How Do Statins Work?


Lipid-lowering agents also known as cholesterol-lowering, hypolipidemic, or antihyperlipidemic agents are a group of drugs used to reduce high levels of lipids (fats) and lipoproteins (fats with protein) in the blood. These drugs are used to treat cardiovascular abnormalities such as atherosclerosis (build-up of fats and other substances in the wall of arteries that narrows the walls, thus reducing the free flow of the blood to the organs) and decrease the risk of potential heart attacks. There are several different classes of lipid-lowering agents, such as:

  • Statins (β-hydroxy β-methylglutaryl-CoA [HMG-CoA] reductase inhibitor)
  • Adenosine triphosphate citrate lyase inhibitors
  • 2-Azetidiones
  • Apolipoprotein B antisense oligonucleotides
  • Microsomal triglyceride transfer protein inhibitors
  • Fibrates
  • Bile acid sequestrants
  • Omega 3 acids
  • Vitamin B3

Statins also known as HMG-CoA reductase inhibitors work by blocking the enzyme HMG-CoA reductase that is responsible for synthesizing cholesterol in the liver. As the production of cholesterol decreases in the liver because of HMG-CoA inhibition, the liver cells increase the uptake of low-density lipoprotein (LDL, bad cholesterol) present in the blood to make more cholesterol, and this reduces the levels of LDL cholesterol. Statins reduce total cholesterol, LDL cholesterol, and triglycerides concentrations and increase high-density lipoprotein cholesterol in the blood.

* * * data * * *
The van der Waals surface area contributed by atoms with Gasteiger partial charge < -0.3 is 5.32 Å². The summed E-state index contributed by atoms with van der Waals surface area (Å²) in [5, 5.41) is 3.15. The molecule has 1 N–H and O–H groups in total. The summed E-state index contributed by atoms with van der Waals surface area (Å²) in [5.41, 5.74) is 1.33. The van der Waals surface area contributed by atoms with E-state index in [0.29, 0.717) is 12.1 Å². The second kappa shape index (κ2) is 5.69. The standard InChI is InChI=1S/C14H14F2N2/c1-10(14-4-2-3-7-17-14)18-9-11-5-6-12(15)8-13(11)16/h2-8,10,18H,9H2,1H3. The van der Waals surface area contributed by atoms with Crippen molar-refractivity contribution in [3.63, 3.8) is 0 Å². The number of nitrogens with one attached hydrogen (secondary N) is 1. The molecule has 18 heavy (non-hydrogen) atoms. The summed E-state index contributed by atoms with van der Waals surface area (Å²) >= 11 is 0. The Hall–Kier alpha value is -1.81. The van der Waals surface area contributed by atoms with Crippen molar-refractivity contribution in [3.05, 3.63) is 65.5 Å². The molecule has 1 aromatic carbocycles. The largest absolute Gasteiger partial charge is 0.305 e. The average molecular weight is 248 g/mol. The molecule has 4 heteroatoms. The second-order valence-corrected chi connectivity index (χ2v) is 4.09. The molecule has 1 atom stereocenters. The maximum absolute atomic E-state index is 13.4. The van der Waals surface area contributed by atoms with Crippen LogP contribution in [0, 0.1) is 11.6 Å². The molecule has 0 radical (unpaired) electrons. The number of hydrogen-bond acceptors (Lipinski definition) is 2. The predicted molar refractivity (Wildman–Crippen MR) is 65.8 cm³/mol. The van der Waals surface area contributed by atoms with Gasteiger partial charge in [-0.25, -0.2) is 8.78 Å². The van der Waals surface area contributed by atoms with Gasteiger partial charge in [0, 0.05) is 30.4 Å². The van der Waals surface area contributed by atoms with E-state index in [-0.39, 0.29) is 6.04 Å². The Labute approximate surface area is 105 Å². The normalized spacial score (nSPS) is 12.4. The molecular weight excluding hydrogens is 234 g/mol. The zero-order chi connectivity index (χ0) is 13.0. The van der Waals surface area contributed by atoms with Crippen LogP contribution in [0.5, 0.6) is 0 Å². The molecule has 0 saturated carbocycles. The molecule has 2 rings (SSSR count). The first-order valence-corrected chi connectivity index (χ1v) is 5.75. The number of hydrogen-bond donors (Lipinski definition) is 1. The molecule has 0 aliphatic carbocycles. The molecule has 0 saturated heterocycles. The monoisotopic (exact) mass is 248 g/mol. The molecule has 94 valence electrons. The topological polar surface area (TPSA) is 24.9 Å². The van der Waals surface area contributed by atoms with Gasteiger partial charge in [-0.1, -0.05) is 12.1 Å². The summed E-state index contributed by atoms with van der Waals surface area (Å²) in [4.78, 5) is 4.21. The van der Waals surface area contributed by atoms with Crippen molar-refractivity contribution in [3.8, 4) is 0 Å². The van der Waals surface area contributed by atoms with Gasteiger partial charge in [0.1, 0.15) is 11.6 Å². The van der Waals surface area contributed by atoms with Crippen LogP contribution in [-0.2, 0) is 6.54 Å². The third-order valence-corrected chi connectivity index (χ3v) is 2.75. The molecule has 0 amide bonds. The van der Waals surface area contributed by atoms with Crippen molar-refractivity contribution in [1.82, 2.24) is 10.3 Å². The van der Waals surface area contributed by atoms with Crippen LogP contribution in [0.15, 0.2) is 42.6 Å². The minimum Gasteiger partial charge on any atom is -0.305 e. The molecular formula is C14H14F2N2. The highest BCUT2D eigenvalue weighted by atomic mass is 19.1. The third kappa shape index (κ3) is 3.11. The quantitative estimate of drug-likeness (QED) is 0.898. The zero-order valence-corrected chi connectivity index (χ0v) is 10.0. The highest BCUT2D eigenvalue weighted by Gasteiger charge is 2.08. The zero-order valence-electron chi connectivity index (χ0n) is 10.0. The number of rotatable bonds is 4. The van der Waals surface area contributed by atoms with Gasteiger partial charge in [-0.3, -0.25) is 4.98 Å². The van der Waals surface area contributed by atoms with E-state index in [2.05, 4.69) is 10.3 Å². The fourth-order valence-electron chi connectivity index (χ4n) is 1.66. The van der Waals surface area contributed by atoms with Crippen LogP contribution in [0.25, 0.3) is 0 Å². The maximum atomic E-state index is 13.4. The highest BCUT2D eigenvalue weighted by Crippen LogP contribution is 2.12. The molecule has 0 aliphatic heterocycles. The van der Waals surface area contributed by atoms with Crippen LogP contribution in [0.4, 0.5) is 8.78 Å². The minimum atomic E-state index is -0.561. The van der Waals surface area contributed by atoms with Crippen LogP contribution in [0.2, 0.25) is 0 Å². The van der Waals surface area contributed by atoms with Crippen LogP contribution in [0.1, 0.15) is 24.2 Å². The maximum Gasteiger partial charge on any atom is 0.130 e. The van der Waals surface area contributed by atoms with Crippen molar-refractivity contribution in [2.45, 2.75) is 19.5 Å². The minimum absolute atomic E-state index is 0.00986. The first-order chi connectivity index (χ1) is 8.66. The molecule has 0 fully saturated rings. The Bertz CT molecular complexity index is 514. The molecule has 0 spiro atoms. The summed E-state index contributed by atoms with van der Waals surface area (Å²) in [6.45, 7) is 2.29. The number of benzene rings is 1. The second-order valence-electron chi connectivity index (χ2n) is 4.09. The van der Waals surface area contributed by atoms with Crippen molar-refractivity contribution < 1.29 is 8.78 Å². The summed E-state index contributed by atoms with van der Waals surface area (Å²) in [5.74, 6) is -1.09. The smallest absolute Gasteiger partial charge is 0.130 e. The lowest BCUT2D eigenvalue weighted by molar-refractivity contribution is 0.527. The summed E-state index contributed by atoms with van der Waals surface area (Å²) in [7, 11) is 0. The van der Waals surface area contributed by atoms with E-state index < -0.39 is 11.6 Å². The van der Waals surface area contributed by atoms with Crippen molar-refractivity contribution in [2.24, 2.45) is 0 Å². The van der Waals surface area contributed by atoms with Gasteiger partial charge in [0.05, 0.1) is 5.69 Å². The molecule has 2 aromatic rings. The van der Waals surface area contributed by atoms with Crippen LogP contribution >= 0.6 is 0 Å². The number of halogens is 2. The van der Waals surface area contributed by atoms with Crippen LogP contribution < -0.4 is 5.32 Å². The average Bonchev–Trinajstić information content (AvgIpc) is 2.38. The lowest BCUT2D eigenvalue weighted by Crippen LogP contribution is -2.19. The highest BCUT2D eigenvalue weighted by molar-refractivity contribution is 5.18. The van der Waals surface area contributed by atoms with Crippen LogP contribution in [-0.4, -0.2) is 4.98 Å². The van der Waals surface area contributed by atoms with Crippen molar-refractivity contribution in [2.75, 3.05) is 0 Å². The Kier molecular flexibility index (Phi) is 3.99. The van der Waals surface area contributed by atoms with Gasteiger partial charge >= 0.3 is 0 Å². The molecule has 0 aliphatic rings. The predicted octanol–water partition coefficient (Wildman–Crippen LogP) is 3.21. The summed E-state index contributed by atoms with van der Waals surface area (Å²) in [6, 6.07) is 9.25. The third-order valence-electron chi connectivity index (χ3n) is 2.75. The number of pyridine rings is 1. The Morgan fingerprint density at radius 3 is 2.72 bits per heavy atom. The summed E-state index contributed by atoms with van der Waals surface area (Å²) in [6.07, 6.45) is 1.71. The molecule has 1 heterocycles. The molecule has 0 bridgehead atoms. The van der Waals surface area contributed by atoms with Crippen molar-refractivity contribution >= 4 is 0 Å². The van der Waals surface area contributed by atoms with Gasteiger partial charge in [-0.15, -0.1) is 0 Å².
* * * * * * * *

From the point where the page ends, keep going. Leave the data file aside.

Statins are used adjunctively with diet and exercise to treat and manage:

  • Hypercholesterolemia (high cholesterol in blood)
  • Atherosclerosis (build-up of fats and other substances in the wall of arteries that narrows the walls, thus reducing the free flow of the blood to the organs)
  • Peripheral artery disease (narrowing of blood vessels because of fat deposits and reducing the blood flow to the limbs)


Common side effects of statins include:

Other side effects associated with statins include:

  • Muscle weakness
  • Mental disturbances
  • Hair loss
  • Inflammation of the liver
  • Inflammation of the pancreas
  • Skin problems
  • Sexual problems, such as loss of libido or erectile dysfunction
  • Peripheral neuropathy (weakness, numbness and pain from nerve damage, usually in the hands and feet)
  • Tendon problems

The information contained herein is not intended to cover all possible side effects, precautions, warnings, drug interactions, allergic reactions, or adverse effects. Check with your doctor or pharmacist to make sure these drugs do not cause any harm when you take them along with other medicines. Never stop taking your medication and never change your dose or frequency without consulting your doctor.


Generic and brand names of statins drugs include:


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